The IOW is a member of the Leibniz Association, which currently includes 86 research institutes and a scientific infrastructure for research. The Leibniz Institutes' fields range from the natural sciences, engineering and environmental sciences, business, social sciences and space sciences to the humanities. Federal and state governments together support the Institute. In total, the Leibniz Institute has 16 800 employees, of which approximately are 7,800 scientists, and of those 3300 young scientists. The total budget of the Institute is more than 1.4 billion Euros. Third-party funds amount to approximately € 330 million per year.

Dr. Barbara Hentzsch | idw
Further information:
http://www.leibniz-gemeinschaft.de

More articles from Life Sciences:

nachricht How brains surrender to sleep
23.06.2017 | IMP - Forschungsinstitut für Molekulare Pathologie GmbH

nachricht A new technique isolates neuronal activity during memory consolidation
22.06.2017 | Spanish National Research Council (CSIC)

All articles from Life Sciences >>>

The most recent press releases about innovation >>>

Die letzten 5 Focus-News des innovations-reports im Überblick:

Im Focus: Can we see monkeys from space? Emerging technologies to map biodiversity

An international team of scientists has proposed a new multi-disciplinary approach in which an array of new technologies will allow us to map biodiversity and the risks that wildlife is facing at the scale of whole landscapes. The findings are published in Nature Ecology and Evolution. This international research is led by the Kunming Institute of Zoology from China, University of East Anglia, University of Leicester and the Leibniz Institute for Zoo and Wildlife Research.

Using a combination of satellite and ground data, the team proposes that it is now possible to map biodiversity with an accuracy that has not been previously...

Im Focus: Klima-Satellit: Mit robuster Lasertechnik Methan auf der Spur

Hitzewellen in der Arktis, längere Vegetationsperioden in Europa, schwere Überschwemmungen in Westafrika – mit Hilfe des deutsch-französischen Satelliten MERLIN wollen Wissenschaftler ab 2021 die Emissionen des Treibhausgases Methan auf der Erde erforschen. Möglich macht das ein neues robustes Lasersystem des Fraunhofer-Instituts für Lasertechnologie ILT in Aachen, das eine bisher unerreichte Messgenauigkeit erzielt.

Methan entsteht unter anderem bei Fäulnisprozessen. Es ist 25-mal wirksamer als das klimaschädliche Kohlendioxid, kommt in der Erdatmosphäre aber lange nicht...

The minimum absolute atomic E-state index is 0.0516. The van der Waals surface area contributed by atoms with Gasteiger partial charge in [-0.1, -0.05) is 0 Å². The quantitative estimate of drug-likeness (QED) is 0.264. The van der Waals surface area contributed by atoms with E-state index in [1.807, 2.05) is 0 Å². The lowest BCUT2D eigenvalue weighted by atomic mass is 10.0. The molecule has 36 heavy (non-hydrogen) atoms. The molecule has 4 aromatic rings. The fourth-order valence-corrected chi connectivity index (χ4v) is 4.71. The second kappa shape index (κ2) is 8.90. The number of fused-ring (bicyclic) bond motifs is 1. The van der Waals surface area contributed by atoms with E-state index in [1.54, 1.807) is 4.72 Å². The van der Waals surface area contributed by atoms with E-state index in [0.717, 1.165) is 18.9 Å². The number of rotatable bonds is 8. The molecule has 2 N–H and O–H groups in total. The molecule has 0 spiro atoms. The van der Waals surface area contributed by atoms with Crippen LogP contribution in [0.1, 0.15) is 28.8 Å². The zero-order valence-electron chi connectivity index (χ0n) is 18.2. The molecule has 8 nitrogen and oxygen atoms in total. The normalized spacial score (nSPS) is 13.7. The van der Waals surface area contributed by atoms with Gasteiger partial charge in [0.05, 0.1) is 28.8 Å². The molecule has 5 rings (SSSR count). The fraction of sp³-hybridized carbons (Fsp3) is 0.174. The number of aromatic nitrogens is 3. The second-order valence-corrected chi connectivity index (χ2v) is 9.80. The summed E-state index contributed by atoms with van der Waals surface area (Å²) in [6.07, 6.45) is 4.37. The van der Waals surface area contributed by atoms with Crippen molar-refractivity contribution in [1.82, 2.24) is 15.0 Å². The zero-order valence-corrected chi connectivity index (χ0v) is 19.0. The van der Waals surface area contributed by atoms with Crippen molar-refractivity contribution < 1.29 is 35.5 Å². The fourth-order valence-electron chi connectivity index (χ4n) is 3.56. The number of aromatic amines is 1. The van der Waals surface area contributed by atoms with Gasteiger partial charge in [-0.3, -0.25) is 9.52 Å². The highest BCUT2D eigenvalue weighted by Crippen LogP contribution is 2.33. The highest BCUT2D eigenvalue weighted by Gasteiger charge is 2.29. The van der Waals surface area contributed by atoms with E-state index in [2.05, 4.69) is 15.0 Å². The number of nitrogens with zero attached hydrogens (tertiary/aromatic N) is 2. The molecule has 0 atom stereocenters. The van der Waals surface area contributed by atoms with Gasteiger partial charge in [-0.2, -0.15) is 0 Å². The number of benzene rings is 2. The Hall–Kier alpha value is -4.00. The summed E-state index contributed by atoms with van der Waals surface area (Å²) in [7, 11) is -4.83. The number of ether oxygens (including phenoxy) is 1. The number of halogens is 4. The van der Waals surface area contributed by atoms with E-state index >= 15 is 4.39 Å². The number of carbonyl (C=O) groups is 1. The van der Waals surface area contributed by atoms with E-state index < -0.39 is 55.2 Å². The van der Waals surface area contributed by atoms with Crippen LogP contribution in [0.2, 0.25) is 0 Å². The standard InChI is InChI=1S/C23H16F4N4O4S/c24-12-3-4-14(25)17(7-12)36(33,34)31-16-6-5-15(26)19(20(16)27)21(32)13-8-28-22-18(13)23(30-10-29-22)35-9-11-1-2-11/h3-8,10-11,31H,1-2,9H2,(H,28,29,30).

Im Focus: Climate satellite: Tracking methane with robust laser technology

Heatwaves in the Arctic, longer periods of vegetation in Europe, severe floods in West Africa – starting in 2021, scientists want to explore the emissions of the greenhouse gas methane with the German-French satellite MERLIN. This is made possible by a new robust laser system of the Fraunhofer Institute for Laser Technology ILT in Aachen, which achieves unprecedented measurement accuracy.

Methane is primarily the result of the decomposition of organic matter. The gas has a 25 times greater warming potential than carbon dioxide, but is not as...

Im Focus: How protons move through a fuel cell

Hydrogen is regarded as the energy source of the future: It is produced with solar power and can be used to generate heat and electricity in fuel cells. Empa researchers have now succeeded in decoding the movement of hydrogen ions in crystals – a key step towards more efficient energy conversion in the hydrogen industry of tomorrow.

As charge carriers, electrons and ions play the leading role in electrochemical energy storage devices and converters such as batteries and fuel cells. Proton...

Im Focus: Die Schweiz in Pole-Position in der neuen ESA-Mission

Die Europäische Weltraumagentur ESA gab heute grünes Licht für die industrielle Produktion von PLATO, der grössten europäischen wissenschaftlichen Mission zu Exoplaneten. Partner dieser Mission sind die Universitäten Bern und Genf.

Die Europäische Weltraumagentur ESA lanciert heute PLATO (PLAnetary Transits and Oscillation of stars), die grösste europäische wissenschaftliche Mission zur...

Alle Focus-News des Innovations-reports >>>

Anzeige

Anzeige

IHR
JOB & KARRIERE
SERVICE
im innovations-report
in Kooperation mit academics
Veranstaltungen

Von Batterieforschung bis Optoelektronik

23.06.2017 | Veranstaltungen

10. HDT-Tagung: Elektrische Antriebstechnologie für Hybrid- und Elektrofahrzeuge

22.06.2017 | Veranstaltungen

„Fit für die Industrie 4.0“ – Tagung von Hochschule Darmstadt und Schader-Stiftung am 27. Juni

22.06.2017 | Veranstaltungen

 
VideoLinks
B2B-VideoLinks
Weitere VideoLinks >>>
Aktuelle Beiträge

Der Form eine Funktion verleihen

23.06.2017 | Informationstechnologie

Von Batterieforschung bis Optoelektronik

23.06.2017 | Veranstaltungsnachrichten

Rudolf-Virchow-Preis 2017 – wegweisende Forschung zu einer seltenen Form des Hodgkin-Lymphoms

23.06.2017 | Förderungen Preise